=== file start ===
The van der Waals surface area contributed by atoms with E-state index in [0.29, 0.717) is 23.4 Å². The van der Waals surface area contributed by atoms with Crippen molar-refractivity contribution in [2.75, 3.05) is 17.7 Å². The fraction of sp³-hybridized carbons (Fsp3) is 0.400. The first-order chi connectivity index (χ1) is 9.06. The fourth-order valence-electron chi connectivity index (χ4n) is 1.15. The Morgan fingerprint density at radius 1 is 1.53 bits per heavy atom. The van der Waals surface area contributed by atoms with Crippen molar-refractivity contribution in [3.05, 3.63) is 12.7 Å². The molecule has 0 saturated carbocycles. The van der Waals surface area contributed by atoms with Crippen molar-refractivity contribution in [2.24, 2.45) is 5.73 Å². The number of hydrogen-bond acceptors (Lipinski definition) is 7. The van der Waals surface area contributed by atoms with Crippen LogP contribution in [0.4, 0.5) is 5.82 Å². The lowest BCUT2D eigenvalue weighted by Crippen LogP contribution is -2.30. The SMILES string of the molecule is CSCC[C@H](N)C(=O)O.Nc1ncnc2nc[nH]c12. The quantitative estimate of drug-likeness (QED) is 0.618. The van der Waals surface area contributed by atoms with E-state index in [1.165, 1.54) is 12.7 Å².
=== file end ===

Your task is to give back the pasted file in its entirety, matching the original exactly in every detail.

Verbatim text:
The van der Waals surface area contributed by atoms with E-state index in [0.29, 0.717) is 23.4 Å². The van der Waals surface area contributed by atoms with Crippen molar-refractivity contribution in [2.75, 3.05) is 17.7 Å². The fraction of sp³-hybridized carbons (Fsp3) is 0.400. The first-order chi connectivity index (χ1) is 9.06. The fourth-order valence-electron chi connectivity index (χ4n) is 1.15. The Morgan fingerprint density at radius 1 is 1.53 bits per heavy atom. The van der Waals surface area contributed by atoms with Crippen molar-refractivity contribution in [3.05, 3.63) is 12.7 Å². The molecule has 0 saturated carbocycles. The van der Waals surface area contributed by atoms with Crippen molar-refractivity contribution in [2.24, 2.45) is 5.73 Å². The number of hydrogen-bond acceptors (Lipinski definition) is 7. The van der Waals surface area contributed by atoms with Crippen LogP contribution in [0.4, 0.5) is 5.82 Å². The lowest BCUT2D eigenvalue weighted by Crippen LogP contribution is -2.30. The SMILES string of the molecule is CSCC[C@H](N)C(=O)O.Nc1ncnc2nc[nH]c12. The quantitative estimate of drug-likeness (QED) is 0.618. The van der Waals surface area contributed by atoms with E-state index in [1.165, 1.54) is 12.7 Å².